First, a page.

Broil for about 6 minutes on one side, then flip and brown the other side, about another 6 minutes. Sprinkle with a bit of salt right when they come out of the oven. Serve hot.
I have been missing hummus in a major way lately, and finally got around to trying this experiment with cauliflower to stand in for the chickpeas. I noticed recently that my low carb cauliflower puree has the consistency of hummus when cold, and thought if I added just the right ingredients I could mask the cauliflower flavor enough to convince people that it was the real thing.
3 cups raw cauliflower florets
2 Tbsp water
2 Tbsp coconut oil
½ tsp salt
3 whole garlic cloves
1.5 Tbsp Tahini paste
3 Tbsp lemon juice
2 raw garlic cloves, crushed (in addition to above)
3 Tbsp extra virgin olive oil
¾ tsp kosher salt
smoked paprika and extra olive oil for serving
Combine the cauliflower, water, 2 Tbsp avocado or olive oil, ½ tsp kosher salt, and 3 whole garlic cloves to a microwave safe dish. Microwave for about 15 minutes – or until softened and darkened in color.
Put the cauliflower mixture into a magic bullet, blender, or food processor and blend. Add the tahini paste, lemon juice, 2 raw garlic cloves, 3 Tbsp olive oil, and ¾ tsp kosher salt. Blend until mostly smooth. Taste and adjust seasoning as necessary.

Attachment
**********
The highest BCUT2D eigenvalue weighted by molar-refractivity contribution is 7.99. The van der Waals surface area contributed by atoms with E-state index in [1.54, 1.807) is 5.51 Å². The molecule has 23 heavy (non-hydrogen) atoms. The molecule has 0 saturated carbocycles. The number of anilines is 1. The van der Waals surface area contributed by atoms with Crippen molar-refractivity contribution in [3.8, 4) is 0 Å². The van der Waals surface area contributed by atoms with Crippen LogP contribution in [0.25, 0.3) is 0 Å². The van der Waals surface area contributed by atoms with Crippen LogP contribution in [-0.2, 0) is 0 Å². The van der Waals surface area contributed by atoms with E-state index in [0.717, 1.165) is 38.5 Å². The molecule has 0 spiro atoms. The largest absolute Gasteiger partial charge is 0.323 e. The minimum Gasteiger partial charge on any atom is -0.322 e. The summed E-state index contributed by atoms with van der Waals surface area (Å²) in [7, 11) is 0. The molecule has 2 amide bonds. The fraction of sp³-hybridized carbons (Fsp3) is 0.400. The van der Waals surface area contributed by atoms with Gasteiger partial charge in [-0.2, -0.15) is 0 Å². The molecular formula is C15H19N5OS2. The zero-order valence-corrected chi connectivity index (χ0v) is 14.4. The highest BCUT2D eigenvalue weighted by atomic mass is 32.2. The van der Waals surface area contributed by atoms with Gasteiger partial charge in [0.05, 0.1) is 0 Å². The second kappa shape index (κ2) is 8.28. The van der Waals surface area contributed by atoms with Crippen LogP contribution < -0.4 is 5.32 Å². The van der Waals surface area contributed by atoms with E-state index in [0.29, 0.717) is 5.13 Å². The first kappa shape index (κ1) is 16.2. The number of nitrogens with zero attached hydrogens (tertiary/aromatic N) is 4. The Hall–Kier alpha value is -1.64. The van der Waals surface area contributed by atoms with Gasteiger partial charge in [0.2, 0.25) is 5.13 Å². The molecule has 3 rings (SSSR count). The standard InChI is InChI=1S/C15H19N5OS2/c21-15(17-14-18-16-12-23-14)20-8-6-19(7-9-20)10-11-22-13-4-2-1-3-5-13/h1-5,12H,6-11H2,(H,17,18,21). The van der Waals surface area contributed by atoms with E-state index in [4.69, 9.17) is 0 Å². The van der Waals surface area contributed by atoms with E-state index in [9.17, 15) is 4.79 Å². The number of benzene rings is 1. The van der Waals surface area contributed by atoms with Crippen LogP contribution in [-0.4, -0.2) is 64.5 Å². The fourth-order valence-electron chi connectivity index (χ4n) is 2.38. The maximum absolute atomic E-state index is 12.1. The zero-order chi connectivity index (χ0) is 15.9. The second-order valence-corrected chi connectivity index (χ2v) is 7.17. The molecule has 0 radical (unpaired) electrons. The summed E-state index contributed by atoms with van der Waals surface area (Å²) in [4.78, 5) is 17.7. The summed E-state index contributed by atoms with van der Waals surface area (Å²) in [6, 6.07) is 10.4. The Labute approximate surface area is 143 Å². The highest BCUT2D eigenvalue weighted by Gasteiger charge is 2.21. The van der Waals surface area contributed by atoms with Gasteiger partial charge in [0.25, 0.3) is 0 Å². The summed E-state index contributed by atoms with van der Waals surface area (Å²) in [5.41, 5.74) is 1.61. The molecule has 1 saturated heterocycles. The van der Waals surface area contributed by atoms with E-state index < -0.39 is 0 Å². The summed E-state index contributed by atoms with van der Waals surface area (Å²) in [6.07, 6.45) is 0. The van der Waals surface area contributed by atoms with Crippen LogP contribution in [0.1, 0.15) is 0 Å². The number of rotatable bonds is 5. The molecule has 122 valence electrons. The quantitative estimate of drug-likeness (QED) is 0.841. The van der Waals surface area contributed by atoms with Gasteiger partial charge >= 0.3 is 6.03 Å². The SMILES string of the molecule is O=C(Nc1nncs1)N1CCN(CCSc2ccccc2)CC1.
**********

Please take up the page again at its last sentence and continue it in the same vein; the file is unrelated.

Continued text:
To serve, place the hummus in a bowl and drizzle with extra virgin olive oil and a sprinkle of paprika. Use thinly sliced tart apples, celery sticks, raw radish chips, or other vegges to dip with.
Approx. nutrition info per ¼ cup: 141 calories, 14g fat, 3.5g net carbs, 2g protein
“I love garlic! It’s so easy to roast, and there are so many different ways to do it.
1 medium head garlic (or however many you may need)
2 tablespoons coconut oil
Method 1: Preheat oven125 degrees C. Slice 1/4 inch off top of garlic bulb. Place in a small baking dish and drizzle with coconut oil. Bake in preheated oven for 20 minutes, until outside is lightly browned and garlic cloves are soft. When cool enough to touch, squeeze each clove to extract softened garlic.
I often mix my garlic with olives as well as baby onions and baby tomatoes. It makes for an awesome side dish for a braai, roast or for that matter any other meal.